"I was carted off to the RAP where I must have been semi-concious for a while, as I clearly remember someone saying `I don't think he is going to make it.' How wrong he was. I was flown off to the Norwegian Mash in one of those helicopters with the pods on the side. When I awoke a day or so later [after surgery which obviously saved my life] I remember the shock when the first person I saw was a Chinese in the opposite bed! I was reassured by a nurse that I was not `in the bag' and that the chap was a P.O.W.. I then disappeared into the American evacuation system via 121 Evac Hosp in Seoul. [A horrifying experience as for some reason I was put in the burns ward]. Then on a giant Globemaster to Tokyo Army Hospital which became `home' for the next four months."

"By this time my bride of eight months was frantic. She had been told that I was on the `dangerously ill' list. Unfortunately the Aust Army had lost contact with me but after a couple of weeks the International Red Cross came to the rescue with updates on my progress."

"I was the only Commonwealth officer in the hospital, with a dozen or so British and Canadian soldiers. We were given an allowance of $US1 a day [as our Brit currency was unacceptable]. They even tried to give me a 'purple heart' which I diplomatically declined. We were treated very well indeed and toward the end of my stay I was allowed to recuperate at Ebisou between operations. This was not such a good idea as I got caught up with my mates on R & R and I returned to hospital a bit the worse for wear.

"One amusing incident was when the ladies of the Canadian Embassy invited the Commonwealth patients to an afternoons entertainment. We all arrived dressed in our pyjamas and striped dressing gowns and to our horror, found that we had to sit through a two hour recital of chamber music by a string quartet. The Scots, Geordies and French Canadians were not amused and one by one went outside for a smoke. At the end, only three of us were left and I had the job of thanking the ladies and saying how much we enjoyed the recital.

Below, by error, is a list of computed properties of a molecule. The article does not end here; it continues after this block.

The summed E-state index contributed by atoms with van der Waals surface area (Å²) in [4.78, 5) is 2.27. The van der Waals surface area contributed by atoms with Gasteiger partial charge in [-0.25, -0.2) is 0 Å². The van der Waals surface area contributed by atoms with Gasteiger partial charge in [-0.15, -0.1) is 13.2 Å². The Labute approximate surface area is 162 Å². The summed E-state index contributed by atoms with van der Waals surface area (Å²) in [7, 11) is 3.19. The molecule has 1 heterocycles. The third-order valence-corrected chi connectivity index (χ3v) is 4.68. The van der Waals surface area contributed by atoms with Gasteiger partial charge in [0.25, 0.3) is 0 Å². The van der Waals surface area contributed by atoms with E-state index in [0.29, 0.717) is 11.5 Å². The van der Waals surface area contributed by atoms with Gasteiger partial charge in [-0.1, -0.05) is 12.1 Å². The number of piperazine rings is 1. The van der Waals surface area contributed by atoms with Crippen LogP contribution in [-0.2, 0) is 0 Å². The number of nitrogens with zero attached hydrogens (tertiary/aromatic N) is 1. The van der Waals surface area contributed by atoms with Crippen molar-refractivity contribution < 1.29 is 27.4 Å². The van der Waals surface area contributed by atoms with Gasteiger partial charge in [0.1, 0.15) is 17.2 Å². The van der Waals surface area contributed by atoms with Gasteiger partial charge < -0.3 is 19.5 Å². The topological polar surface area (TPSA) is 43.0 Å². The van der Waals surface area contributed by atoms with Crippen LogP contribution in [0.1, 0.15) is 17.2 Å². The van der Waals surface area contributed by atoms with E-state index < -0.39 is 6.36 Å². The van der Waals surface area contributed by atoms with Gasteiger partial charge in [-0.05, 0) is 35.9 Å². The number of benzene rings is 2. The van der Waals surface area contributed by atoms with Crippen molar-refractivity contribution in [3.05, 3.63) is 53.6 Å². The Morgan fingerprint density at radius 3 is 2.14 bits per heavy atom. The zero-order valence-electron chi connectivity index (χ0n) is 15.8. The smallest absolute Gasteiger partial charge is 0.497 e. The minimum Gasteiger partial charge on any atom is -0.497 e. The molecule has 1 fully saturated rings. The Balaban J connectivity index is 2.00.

"Anyway after four months in hospital, I was asked whether I wanted to go home or return to the battalion. Much as I very much wanted to see my wife, I realized that as a professional soldier there was only one answer."

I was back with the Battalion myself, when Ray returned from his convalescence. Like the rest of the Mess I was astounded but delighted at his amazing recovery. The only indication of the entry of the bullet was a thin scar-line in the centre of his throat, which a neck tie would have hidden. His back of course was a different story. But to return after such an experience, was something in itself and we were all very pleased for him. To give him a chance of seeing out his tour of duty, the CO put him on the staff of BHQ, where Ray's remarkable talents were probably better employed anyway.

Sergeant Bernie Cocks m.i.d.

Unfortunately Bernie Cocks was not so fortunate. I had never considered the possibility of such an experienced war worn soldier (New Guinea WW2, two T.O.D. Korea ) not surviving. It hit me hard. We had been great friends, leading a great team. Bernie was killed later on the same morning that Ray Burnard was brought in.

Kevin McKenzie told me when I visited him in hospital, that someone had decided that the Mungandi Diggings should be reoccupied during the day to lure the Chinese into sending a patrol there to investigate. Mungandi had been established by the Canadians on a little spur in the narrow valley between 355 and John, 400 metres from Dog Outpost. A strong bunker facing us on the upper slopes of John, it totally dominated Mungandi 100 metres lower. Months before, Mungandi had proved too costly to hold and had been abandoned. However, No 1 Platoon got the job of being a decoy.